A virtual service was held on Sunday to remember the 72 people who died during the fire at Grenfell Tower three years ago.
The housing block in west London went up in flames in the middle of the night leaving residents trapped in their homes as the building burnt.
At the time, local churches and faith communities rallied round people grieving, helping families with their trauma and supporting their fight for justice against those whose mistakes caused the building to be unsafe or ignored the warning signs.
As people can't gather because of coronavirus, this year there was an online service featuring a message from the Prime Minister and church bells rung across the country.
The Bishop of Kensington, Rt Rev Graham Tomlin, told Premier: "I put out a message to all the churches across the diocese of London and since then it's gone national as well. So we've got over 100 churches now that will be ringing their bells at six o'clock on the evening of 14th June, 72 times one for each person who died in the fire. And then a two minute silence and then three bells for each of the three years that have gone and hopefully that will be a way the church can help the community in North Kensington to remember this really important event for them."
Grenfell United, the bereaved families and survivors group, said: "It means a lot to our families and the community that across the nation bells will ring out in memory of 72 loved ones lost at Grenfell. Thank you to all faith communities across the country that stand with our community in North Kensington to pay respect and show that 72 lives are forever in our hearts."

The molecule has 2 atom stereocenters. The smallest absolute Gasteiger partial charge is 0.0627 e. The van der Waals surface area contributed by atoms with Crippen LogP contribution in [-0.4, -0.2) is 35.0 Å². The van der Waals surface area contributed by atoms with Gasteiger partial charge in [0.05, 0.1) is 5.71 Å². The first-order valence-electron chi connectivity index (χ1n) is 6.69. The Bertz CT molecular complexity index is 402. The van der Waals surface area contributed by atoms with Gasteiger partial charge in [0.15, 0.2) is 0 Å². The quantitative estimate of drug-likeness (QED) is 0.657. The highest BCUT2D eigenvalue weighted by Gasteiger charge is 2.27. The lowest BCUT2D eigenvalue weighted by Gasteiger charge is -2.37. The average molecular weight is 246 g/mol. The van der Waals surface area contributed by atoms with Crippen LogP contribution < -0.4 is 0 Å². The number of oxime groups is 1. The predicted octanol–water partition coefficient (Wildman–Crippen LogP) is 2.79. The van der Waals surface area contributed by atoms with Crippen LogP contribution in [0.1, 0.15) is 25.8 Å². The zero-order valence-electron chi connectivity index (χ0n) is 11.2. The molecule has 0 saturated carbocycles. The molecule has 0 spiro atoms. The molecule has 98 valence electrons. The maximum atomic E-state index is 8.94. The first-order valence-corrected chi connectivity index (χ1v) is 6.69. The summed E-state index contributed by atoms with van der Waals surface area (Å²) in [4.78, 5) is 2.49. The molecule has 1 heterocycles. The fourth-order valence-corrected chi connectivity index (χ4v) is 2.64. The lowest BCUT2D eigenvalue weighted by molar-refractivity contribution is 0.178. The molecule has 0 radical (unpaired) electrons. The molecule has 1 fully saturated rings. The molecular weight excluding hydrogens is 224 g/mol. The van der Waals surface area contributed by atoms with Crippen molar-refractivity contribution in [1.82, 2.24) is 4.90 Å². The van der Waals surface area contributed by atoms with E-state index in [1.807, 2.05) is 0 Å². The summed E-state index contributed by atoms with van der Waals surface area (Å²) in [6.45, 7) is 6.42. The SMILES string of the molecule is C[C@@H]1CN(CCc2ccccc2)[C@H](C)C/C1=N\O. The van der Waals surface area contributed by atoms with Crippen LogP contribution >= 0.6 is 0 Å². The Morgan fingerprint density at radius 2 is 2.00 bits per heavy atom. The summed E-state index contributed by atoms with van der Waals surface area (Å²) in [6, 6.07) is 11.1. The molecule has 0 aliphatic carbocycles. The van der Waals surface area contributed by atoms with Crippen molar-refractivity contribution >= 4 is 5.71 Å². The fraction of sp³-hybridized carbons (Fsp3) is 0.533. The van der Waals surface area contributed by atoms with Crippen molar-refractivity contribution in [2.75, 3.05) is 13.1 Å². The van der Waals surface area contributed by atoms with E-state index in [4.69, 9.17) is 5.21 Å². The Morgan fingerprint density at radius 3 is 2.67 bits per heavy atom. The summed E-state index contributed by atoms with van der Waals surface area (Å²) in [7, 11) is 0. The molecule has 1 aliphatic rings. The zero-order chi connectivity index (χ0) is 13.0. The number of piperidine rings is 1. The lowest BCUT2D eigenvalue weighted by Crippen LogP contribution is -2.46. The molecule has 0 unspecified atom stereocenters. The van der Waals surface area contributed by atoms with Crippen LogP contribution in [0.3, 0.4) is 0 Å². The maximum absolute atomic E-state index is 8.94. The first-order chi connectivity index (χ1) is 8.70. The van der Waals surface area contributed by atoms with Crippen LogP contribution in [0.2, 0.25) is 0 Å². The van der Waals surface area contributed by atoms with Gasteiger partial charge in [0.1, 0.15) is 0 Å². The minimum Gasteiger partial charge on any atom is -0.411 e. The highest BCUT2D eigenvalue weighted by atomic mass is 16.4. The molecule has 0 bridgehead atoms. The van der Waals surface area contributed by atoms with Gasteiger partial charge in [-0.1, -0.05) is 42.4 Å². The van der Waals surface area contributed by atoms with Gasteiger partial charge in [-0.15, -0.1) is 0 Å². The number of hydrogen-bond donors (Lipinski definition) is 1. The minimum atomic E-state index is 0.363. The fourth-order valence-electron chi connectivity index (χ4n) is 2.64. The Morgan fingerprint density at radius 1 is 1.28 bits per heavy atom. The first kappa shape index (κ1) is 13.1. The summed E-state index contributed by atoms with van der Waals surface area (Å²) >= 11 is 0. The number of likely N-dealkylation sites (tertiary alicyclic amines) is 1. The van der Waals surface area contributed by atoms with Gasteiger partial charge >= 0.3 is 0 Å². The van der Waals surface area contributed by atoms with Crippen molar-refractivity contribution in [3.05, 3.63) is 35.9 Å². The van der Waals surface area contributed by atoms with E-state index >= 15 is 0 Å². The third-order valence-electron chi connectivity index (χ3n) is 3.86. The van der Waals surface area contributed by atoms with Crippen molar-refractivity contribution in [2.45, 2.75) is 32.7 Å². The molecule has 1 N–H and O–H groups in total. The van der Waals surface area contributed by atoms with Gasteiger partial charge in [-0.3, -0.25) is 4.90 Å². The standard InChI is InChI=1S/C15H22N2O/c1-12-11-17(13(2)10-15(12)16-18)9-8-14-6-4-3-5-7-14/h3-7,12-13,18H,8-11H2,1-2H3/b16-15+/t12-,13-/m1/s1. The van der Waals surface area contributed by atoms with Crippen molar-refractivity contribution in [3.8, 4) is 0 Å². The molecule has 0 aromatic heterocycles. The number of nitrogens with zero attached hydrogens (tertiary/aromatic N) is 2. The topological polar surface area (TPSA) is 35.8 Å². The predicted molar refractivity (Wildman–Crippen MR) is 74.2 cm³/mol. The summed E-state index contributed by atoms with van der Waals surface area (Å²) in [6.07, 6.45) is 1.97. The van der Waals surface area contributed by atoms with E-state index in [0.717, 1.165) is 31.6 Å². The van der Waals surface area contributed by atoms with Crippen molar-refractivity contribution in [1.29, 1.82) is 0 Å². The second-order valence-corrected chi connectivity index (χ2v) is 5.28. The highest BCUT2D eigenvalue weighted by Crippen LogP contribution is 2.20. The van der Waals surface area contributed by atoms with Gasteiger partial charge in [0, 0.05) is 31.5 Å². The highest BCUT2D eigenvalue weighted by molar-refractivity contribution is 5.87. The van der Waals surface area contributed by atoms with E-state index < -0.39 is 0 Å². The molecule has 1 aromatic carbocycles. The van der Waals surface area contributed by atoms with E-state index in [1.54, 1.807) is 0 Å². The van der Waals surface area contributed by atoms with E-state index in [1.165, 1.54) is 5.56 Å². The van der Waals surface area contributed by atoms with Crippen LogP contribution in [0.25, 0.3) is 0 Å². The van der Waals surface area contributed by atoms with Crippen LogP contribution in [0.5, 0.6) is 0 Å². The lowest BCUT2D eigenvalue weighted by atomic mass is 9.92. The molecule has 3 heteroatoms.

Bishop Graham added that it was vital the church keeps supporting the survivors and people affected: "It is really important that we do we do remember - there's been some little progress made the first phase of the inquiry, which found very clearly that the building was not compliant at the time. Now the task is to find out why it wasn't compliant and where the responsibility lies for that.
"Obviously, the inquiry is on hold at the moment, which again is a frustration for people locally because of course they want to find resolution. It's very hard in some ways to move on with your life until you found resolution for something like this. So, there is a little bit of progress, but there's a long way to go, we've still got many buildings around the country that are covered in the same cladding that was surrounding Grenfell.
"There are important lessons to learn about community cohesion, about listening to voices that we don't normally hear, about enabling people to have a say in the matters that really matter to them."